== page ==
Extending the archive of South Asian American visual culture to the kinds that community activists use in public spaces expands our understanding of how such cultures contest dominant discourses of home. In this article, I examine how the uses of theatre, photography, and clothing by the San Francisco Bay Area-based “Berkeley South Asian Radical History Walking Tour,” and the anti-domestic violence exhibit I Dare to Air created by Maitri, generate particular affective relationships to public and private space. These relationships in turn produce resistant knowledges of “home” that challenge the racist logics of the Trump administration and the violent logics of a rising Indian American capitalist class. The work of community activists thus demands that we invigorate space as an analytic through which we theorize the import of South Asian American visual culture.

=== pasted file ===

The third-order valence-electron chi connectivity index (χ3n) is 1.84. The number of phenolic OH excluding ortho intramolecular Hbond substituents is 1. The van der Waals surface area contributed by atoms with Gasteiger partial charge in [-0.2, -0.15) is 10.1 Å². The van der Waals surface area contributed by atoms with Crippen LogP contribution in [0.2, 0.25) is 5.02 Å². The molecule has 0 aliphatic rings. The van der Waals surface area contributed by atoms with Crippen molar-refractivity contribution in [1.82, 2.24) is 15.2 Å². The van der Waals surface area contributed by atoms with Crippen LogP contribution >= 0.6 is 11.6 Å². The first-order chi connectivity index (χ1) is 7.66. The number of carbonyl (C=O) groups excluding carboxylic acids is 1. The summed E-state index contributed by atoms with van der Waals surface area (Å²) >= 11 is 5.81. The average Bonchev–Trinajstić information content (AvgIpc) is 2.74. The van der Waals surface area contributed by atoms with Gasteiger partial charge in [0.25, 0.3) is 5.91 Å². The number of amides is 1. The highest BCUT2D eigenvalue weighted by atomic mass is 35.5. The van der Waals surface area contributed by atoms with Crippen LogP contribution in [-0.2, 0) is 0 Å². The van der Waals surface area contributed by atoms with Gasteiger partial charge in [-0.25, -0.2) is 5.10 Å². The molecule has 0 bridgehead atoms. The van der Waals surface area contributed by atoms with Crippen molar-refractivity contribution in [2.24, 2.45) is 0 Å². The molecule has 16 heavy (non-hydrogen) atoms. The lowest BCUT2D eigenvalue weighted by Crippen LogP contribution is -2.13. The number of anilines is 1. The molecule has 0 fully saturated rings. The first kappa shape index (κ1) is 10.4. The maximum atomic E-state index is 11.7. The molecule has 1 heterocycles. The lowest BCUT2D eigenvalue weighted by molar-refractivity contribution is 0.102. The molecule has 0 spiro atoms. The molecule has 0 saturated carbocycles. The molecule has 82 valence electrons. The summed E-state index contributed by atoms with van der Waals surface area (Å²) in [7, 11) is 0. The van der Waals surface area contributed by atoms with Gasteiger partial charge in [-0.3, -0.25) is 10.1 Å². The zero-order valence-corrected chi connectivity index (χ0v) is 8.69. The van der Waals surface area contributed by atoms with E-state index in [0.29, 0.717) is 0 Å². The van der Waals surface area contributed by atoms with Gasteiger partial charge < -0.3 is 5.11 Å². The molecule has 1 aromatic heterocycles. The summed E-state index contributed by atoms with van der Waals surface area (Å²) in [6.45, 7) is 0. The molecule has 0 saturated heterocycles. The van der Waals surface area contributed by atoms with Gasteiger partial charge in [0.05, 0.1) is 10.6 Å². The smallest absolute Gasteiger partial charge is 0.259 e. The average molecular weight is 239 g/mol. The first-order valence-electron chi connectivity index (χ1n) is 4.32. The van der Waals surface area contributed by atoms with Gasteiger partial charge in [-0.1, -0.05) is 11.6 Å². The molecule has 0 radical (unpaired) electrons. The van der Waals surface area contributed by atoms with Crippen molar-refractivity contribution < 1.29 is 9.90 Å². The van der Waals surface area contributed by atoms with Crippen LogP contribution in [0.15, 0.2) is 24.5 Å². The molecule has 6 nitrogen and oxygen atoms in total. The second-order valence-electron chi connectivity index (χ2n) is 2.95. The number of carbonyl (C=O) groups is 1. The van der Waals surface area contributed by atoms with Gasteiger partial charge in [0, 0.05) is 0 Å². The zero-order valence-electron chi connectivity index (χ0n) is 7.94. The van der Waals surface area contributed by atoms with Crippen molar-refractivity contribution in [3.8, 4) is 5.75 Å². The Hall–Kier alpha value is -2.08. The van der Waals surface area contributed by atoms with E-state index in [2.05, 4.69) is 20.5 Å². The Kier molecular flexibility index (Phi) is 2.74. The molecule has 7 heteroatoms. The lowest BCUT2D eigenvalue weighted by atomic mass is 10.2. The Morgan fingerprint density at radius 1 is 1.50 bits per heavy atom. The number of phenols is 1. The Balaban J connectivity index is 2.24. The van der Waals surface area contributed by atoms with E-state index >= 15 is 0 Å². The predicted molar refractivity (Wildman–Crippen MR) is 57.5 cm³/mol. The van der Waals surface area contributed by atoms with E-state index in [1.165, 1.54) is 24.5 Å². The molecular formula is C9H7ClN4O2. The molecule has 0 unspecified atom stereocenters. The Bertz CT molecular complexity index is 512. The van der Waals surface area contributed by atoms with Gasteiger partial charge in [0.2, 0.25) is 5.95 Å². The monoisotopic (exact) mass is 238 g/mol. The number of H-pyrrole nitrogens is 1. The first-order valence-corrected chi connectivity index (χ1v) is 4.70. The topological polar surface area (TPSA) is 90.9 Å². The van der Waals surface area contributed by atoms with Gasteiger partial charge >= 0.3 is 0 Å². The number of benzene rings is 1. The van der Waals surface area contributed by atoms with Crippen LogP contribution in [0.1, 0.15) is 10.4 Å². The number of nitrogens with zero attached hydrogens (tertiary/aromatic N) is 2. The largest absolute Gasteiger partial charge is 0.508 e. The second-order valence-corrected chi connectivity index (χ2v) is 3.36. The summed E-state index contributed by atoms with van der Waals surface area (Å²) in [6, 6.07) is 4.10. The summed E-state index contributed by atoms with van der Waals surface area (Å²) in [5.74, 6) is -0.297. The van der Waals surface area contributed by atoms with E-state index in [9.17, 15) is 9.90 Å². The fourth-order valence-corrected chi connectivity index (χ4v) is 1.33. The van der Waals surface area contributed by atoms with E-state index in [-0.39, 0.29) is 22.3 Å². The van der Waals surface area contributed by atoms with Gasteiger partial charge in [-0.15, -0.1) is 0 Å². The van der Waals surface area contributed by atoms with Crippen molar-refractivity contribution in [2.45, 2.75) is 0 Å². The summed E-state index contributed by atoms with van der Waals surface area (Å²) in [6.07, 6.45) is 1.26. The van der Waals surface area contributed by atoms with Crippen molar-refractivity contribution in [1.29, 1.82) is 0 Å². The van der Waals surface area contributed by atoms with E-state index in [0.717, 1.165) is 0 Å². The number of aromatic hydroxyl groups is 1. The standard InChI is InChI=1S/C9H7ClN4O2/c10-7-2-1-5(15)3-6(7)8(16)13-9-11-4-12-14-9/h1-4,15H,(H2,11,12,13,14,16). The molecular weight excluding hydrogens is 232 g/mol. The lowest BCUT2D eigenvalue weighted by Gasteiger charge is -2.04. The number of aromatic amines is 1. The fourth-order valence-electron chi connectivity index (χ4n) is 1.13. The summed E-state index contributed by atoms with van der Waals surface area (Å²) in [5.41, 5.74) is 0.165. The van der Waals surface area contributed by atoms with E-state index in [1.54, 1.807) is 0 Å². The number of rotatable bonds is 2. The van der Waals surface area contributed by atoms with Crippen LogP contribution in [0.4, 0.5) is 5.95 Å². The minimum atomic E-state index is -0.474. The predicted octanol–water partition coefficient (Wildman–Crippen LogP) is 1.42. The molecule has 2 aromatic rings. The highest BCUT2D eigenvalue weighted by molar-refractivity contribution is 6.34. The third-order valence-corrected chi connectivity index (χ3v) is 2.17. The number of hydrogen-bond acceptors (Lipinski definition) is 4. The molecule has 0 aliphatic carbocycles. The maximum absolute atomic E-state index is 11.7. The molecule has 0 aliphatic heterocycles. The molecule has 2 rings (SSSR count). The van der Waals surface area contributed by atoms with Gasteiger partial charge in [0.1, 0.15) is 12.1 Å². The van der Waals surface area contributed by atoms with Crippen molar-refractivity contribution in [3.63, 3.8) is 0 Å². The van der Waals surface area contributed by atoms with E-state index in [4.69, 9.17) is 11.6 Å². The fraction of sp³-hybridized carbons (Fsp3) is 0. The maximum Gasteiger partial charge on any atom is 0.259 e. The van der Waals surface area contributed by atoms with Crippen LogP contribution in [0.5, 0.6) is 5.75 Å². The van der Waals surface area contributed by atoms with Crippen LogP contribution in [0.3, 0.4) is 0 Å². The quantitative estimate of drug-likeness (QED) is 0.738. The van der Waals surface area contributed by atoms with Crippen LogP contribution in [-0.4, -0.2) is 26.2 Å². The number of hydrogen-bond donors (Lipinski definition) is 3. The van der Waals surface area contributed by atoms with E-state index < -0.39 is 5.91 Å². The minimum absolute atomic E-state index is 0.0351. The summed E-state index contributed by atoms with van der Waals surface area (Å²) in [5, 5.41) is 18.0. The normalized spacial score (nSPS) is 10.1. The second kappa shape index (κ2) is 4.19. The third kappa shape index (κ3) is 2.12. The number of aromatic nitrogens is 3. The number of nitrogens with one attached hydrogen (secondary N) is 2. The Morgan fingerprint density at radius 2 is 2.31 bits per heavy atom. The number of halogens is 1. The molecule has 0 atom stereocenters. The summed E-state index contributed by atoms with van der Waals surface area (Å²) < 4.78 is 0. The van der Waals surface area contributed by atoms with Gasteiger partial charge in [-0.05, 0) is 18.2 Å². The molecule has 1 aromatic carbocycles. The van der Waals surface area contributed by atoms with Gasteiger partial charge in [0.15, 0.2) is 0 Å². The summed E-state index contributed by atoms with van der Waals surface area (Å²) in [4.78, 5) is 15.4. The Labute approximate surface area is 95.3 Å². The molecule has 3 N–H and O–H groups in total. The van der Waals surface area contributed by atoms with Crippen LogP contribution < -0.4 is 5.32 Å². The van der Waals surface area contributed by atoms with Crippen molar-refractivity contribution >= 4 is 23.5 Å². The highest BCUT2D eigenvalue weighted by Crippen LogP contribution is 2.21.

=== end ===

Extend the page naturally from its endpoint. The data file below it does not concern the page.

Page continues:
In: Asian Diasporic Visual Cultures and the Americas